As the appetite for Pfizer’s COVID-19 vaccine wanes overseas, the United States has reportedly whittled down its order for donations to poorer countries this year.
Pfizer has agreed to scale back its delivery to 600 million doses by the end of 2022, down from a previous 1 billion-dose pledge with the U.S., Reuters and other news outlets reported Friday.
Last June, Pfizer and its German mRNA partner BioNTech sold the U.S. government 500 million doses of their COVID-19 vaccine at cost for donation to around 100 low- and middle-income countries. Pfizer and the feds added another 500 million doses to that commitment in September 2021.
Even with the reduction, the U.S. still has an option to buy another 400 million Pfizer doses for the donation program after 2022, Reuters pointed out.
Pfizer told Reuters it has supplies on-hand to deliver the full 1 billion doses under its prior commitment, but noted it’s “seeing reduced demand in some low- and lower-middle-income countries due to barriers in administration and vaccine hesitancy.” The company did not immediately respond to Fierce Pharma’s request for comment.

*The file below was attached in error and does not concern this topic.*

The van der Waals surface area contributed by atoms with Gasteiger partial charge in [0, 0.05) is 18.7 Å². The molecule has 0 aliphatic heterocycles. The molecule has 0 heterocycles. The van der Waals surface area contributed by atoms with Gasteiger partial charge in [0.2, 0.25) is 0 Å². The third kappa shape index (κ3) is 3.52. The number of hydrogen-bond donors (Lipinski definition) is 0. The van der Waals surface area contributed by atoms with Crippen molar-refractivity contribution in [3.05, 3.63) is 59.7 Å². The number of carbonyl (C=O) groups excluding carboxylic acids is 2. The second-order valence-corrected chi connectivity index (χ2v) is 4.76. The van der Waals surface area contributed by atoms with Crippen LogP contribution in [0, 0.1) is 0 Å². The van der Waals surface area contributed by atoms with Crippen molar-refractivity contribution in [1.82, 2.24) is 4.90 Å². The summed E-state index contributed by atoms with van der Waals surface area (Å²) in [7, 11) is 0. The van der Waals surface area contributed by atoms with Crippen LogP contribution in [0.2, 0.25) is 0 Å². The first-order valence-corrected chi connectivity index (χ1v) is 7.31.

It remains unclear whether any financial terms of the deal were altered, Bloomberg noted. The news service cited a U.S. government document it had obtained listing the original price of the 1 billion Pfizer doses as $6.9 billion.
The U.S.’ vaccine donation slimdown doesn’t come as a huge shock, given widespread reports of plummeting COVID-19 prophylactic demand around the globe.
Earlier this year, Pfizer also delayed European deliveries of its original Comirnaty shot for June through August by three months. The change was intended to buy officials time to secure variant-adapted vaccines then awaiting authorization.
While Pfizer and its partner BioNTech have held firm on sales expectations for their shot, some analysts have already scaled back their hopes. Earlier this month, a team at ODDO BHF slashed their forecasts for BioNTech’s 2022 and 2023 COVID vaccine sales by 28% and 33%, respectively.
Reckoning with the drop in demand, the ODDO team pointed out that “large parts of the world have decided to live with the virus, like with the flu virus.” They also flagged the fact that COVID-19 mortality rates in the developed world have dropped to “the influenza level or even below.”
Separately, Pfizer this week pledged to supply 6 million treatment courses of Paxlovid to Global Fund, which could help make the oral antiviral accessible across some 132 low- and middle-income countries.
Pfizer “expects supply to be available starting in 2022, pending regulatory authorization or approval and based on country demand,” the company said in a release.